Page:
Westbrook’s art installation hopes to evoke them


Amy Stacey Curtis stands in her work in progress, with three of the nine houses visible behind her. A cul-de-sac will be created on the floor of what was once a school gymnasium at Presumpscot Commons in Westbrook. Chance Viles/American Journal

Artist Amy Stacey Curtis is working on one of her biggest installations ever – a makeshift mini neighborhood in Westbrook meant to evoke memories.

Artist Lyman’s goal with “The Color of Memory” is to capture memories sparked by color and the experiences of everyday people, including his own struggle with memory and sanity after suffering brain damage caused by long-term Lyme disease.

For the interactive exhibit which opens later this month, Curtis is building small “homes” in a former gymnasium at the Presumpscot Commons Senior Living Center on Main Street. Each will be painted a different color.

Amy Stacey Curtis stands near the houses to show the scale of the installation. Chance Viles/American Journal

Houses will be furnished with items donated by the community, and each of the items will be painted to match the color of their particular house. The objects will help fuel memories, Curtis said, and give the home its own personality. The widow of a former hoarder has donated materials for a house, she said, and other donated items range from tricycles to doll heads and a small refrigerator.

At each house, visitors will be invited to record in a book the memories that the color evokes in them. Eventually, these books will be published under the title “The Color of Memory”, part of the project that will last longer than the exhibition itself.

Since last week, nine houses have been freshly painted and each is being furnished. Construction is being done with the help of some art students from the University of Southern Maine, and Presumpscot Commons residents and other community members have helped paint the donated items.

The covered gymnasium floor will be designed in a cul-de-sac with a grassy park and wooden walkways connecting the houses, all ADA accessible.

Once completed, visitors will roam the “neighborhood” moving from house to house, adding their memories to the books.

The White House is Curtis’ “self-portrait imprint” and, like the hoarder’s house, will reflect his own life.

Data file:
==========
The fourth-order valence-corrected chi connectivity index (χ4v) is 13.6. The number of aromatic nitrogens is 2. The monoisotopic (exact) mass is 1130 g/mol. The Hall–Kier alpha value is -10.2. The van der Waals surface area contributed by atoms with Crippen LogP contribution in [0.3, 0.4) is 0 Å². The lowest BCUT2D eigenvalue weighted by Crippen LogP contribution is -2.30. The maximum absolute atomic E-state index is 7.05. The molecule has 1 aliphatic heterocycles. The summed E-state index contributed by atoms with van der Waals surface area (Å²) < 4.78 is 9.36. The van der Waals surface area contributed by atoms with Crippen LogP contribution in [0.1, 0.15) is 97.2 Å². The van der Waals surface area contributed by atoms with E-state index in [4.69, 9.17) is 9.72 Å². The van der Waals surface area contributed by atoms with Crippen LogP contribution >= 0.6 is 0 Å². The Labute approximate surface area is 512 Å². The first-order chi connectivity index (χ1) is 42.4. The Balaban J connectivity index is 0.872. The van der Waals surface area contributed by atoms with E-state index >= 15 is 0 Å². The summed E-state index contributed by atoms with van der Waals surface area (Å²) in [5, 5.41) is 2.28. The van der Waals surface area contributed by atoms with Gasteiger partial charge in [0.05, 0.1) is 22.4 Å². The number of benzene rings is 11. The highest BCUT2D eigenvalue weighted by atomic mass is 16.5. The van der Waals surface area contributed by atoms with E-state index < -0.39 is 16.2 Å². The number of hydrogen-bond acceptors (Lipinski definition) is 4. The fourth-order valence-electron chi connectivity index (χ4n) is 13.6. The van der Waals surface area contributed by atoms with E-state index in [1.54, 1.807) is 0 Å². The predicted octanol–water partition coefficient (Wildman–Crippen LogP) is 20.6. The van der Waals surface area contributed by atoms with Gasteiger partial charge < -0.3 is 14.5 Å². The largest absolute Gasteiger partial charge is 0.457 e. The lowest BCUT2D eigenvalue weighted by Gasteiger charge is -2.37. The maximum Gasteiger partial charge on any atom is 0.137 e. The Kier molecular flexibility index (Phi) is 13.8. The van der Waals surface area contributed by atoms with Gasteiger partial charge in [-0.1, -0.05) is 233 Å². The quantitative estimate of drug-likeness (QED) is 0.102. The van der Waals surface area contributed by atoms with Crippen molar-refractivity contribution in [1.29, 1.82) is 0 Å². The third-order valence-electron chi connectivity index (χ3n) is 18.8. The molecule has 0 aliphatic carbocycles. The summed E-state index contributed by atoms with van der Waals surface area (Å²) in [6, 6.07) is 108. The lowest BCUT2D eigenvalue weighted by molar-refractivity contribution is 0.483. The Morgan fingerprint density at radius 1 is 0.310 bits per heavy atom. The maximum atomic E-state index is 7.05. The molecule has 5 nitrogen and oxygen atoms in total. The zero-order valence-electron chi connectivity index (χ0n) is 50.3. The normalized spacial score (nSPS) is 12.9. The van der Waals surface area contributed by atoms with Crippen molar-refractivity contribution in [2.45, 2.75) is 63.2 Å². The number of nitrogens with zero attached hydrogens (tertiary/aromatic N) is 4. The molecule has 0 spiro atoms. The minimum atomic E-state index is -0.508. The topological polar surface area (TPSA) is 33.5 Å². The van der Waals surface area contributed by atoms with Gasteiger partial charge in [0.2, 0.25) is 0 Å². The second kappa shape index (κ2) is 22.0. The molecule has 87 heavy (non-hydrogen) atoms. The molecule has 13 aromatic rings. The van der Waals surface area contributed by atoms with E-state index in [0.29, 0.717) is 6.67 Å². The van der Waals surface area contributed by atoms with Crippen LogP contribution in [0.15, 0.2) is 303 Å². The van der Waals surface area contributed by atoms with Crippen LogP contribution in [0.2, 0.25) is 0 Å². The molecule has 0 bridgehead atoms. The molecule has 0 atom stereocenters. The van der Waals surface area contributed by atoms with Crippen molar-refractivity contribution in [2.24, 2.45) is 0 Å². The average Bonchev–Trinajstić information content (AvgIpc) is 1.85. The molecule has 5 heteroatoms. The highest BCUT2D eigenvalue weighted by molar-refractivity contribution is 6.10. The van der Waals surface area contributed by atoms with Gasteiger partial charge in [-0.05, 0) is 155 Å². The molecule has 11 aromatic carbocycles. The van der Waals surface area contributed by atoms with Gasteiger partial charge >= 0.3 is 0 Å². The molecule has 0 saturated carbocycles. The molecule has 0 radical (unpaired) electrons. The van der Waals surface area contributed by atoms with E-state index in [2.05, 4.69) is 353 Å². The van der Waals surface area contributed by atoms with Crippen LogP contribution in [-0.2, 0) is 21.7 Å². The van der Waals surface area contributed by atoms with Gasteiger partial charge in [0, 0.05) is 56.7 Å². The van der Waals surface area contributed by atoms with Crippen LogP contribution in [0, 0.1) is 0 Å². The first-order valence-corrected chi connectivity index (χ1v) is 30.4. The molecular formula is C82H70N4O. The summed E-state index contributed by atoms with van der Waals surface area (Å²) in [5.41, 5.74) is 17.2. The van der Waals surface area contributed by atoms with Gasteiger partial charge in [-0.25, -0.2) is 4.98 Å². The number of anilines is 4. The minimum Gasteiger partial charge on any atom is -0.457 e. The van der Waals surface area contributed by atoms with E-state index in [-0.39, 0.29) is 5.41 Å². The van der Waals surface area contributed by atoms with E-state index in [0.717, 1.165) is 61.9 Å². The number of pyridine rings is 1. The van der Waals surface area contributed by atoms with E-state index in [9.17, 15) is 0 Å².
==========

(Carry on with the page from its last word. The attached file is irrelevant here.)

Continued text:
“It’s inspired by what our home looks like after years of health issues,” said Curtis, whose illness took her “in and out of two psychiatric wards, dealing with psychosis.” Her speech was also affected, she lost muscle control.

“The seizures kept me sitting for 18 months,” Curtis said.

“The house wasn’t really a priority, so the grass wasn’t mowed, we didn’t rake leaves or acorns,” Curtis said. “There’s just random stuff in our desk drawers that reflects aspects of my brain injury, so there are medicine bottles but there are also puzzle pieces. One of the things we did to cope at the beginning was to do puzzles. It was something I used to do in psychiatric wards.

She sees collaborating with students and the community as a change of pace from her previous, more minimal works.

“It’s brighter now. It’s been about a year since I feel like the assistants are helping me again, not the other way around,” she said.

His crowning work of art was a series of large interactive installations in nine former factories in Maine over an 18-year period, from 1998 to 2016.

Westbrook’s piece is a nice change of pace, she said.

“This piece really exploded into elaborate fun and whimsy, which they normally weren’t,” Curtis said.

Art like the memory installation that both brings the community to Presumpscot Place and provides its residents with socially enriching entertainment is a welcome treat, said Chris LaRoche, director of the Westbrook Housing Authority, which runs the center of life for the elderly.

“It’s something we’re excited to be a part of,” LaRoche said. “Art like this enhances the connection to the neighborhood, the city-wide connection to having this precious historic space not only available to seniors, but also to the community at large.”

Presumpscot Common is located in what was once the town’s high school, then for a time the college. The building was erected in the 1800s and is listed on the National Register of Historic Places.

“My piece is about memory, so the old gymnasium is so perfect. There are these amazing art deco tile walls that have so much character in them and a memory in themselves,” Curtis said.

The historic building works perfectly for the piece, said Kat Zagaria Buckley, USM’s director of art exhibits and outreach.

It’s a great place to think about the role of memory, being the old high school,” Buckley said. “Buildings like this hold so many memories for so many people. The gym is at the height of memory, emotion and adrenaline for many during their school years.

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